Tattoo aftercare can be a very complex process. Knowing what is good to put on your new tattoo and when is essential. There are so many ointments, lotions, and creams on the market that it’s difficult to know which are safe for your open wound and which you should avoid. Bepanthen is a product that can sometimes cause a bit of usage confusion in the tattoo world.
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What is Bepanthen?
Bepanthen is an antiseptic cream that is often used to treat diaper rashes for babies. It prevents skin from infection and helps accelerate the treatment of broken or damaged skin. It’s normal, then, to believe that because this is safe for broken baby skin, it should be safe for your tattoo.
Unfortunately, this isn’t the case.
New tattoos are open wounds, and it’s always recommended that you allow your tattoo time to weep before applying any lotions, ointments, or creams. Even after your tattoo has had three to four days to finish weeping, you should be cautious about what you put on your tattoo and there are some ingredients in Bepanthen that raise some concerns.
- Petrolatum - Petroleum jelly is a chemical additive that is derived from minerals, oils and waxes, and is the leftover waste from oil refining. Though the carcinogenic properties of the oil have been removed, the leftover product is actually not moisturizing, nourishing, or beneficial for a new tattoo. It can, in fact, stop your tattoo from healing properly.
Petrolatum can block oxygen from reaching your wound, can have adverse reactions for people with sensitive skin, and could even make your skin appear more dry over time. For more information, have a look at our article, Can I Put Vaseline On My New Tattoo? Is Petroleum Jelly Safe For Tattoo Aftercare?
- Lanolin and Lanolin Alcohol - Not only is this an oil that is secreted from the skin glands of sheep, making Bepanthen a not-so-vegan-friendly product, but it also can cause severe allergies in individuals who have wool, environmental, or animal allergies.
- Cetyl and Stearyl Alcohol - Alcohol in an aftercare product for your tattoo should be avoided. It’s added to a product’s ingredient list as a way to keep water-based ingredients well mixed with oil-based ingredients. It’s known as non-drying and non-irritating but based on the quantity in Bepanthen, it could cause redness or irritation.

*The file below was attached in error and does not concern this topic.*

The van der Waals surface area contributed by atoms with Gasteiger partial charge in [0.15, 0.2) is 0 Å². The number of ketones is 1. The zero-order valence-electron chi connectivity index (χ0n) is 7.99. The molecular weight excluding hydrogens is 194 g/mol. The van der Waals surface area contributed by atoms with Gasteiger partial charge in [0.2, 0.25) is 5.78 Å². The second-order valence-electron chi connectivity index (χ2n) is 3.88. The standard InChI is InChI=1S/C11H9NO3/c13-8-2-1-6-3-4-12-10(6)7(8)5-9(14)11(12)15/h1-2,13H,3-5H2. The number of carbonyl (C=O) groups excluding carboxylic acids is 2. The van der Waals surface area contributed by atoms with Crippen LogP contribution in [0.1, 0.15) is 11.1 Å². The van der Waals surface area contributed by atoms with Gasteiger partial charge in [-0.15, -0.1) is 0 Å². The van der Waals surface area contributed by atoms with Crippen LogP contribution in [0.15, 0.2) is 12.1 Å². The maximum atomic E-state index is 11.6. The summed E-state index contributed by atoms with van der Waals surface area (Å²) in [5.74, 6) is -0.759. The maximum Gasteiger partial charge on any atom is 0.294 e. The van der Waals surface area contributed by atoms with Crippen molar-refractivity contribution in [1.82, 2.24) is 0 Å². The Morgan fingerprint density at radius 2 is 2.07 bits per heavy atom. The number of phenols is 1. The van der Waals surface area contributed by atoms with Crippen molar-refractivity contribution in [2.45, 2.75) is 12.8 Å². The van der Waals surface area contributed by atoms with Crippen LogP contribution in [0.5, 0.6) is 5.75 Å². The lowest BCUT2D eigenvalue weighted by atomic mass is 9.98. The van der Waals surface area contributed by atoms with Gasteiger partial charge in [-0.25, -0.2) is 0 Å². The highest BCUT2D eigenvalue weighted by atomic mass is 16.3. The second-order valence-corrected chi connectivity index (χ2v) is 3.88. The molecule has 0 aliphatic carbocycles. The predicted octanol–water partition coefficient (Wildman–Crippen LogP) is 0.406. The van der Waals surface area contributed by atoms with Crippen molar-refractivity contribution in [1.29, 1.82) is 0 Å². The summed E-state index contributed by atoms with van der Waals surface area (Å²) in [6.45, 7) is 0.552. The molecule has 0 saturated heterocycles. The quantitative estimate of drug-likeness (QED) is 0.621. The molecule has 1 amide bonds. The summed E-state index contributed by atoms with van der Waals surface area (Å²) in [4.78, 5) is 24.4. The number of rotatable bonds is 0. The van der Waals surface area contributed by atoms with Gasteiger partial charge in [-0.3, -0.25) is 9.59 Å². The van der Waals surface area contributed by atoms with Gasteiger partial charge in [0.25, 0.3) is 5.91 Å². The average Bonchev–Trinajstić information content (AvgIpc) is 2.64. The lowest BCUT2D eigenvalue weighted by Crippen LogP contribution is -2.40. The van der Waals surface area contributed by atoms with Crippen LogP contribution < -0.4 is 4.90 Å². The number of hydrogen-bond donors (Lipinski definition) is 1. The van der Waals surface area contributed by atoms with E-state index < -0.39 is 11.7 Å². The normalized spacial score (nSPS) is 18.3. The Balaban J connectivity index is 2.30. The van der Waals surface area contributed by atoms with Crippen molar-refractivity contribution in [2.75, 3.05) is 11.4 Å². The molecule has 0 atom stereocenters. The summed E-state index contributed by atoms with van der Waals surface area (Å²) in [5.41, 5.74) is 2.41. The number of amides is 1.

The ingredients in standard Bepanthen are not formulated with tattoo healing in mind, and many people have reported breakouts, redness, color loss, or excessive peeling from using this on their new tattoos.
Bepanthen for Tattoos
After hearing about the demand for ointments made specifically for tattoo aftercare, Bepanthen developed a line of products called Bepanthen Tattoo. This dermatologically tested ointment is said to heal and protect tattoos, so what makes it different from their standard product?
- Bepanthen Tattoo is formulated with Pro-Vitamin B5 which helps create a breathable but protective layer over the tattoo. This helps the wound regenerate without compromising oxygen flow and infiltration from outside irritants..
- Bepanthen Tattoo has nothing added to alter the fragrance of the formula. Fragrances can cause extreme irritation to healing tattoos.
- Bepanthen Tattoo does not negatively affect the healing of the tattoo. Unlike their other creams, no fading was observed in its usage during a clinical study of the product.
As with all ointments and creams, there is a right time to begin using products such as Bepanthen Tattoo. For more information, check out our detailed article, When Should I Start Moisturizing My Tattoo?
Our Final Thoughts
If you decide to use Bepanthen on your healing tattoo, we recommend going with their specially formulated tattoo cream. This product avoids the harsh and irritating chemicals that are not ideal for an open wound like a tattoo. Like all ointments, allow your tattoo time to weep prior to adding any layer of moisturizer to ensure a quick and easy healing process.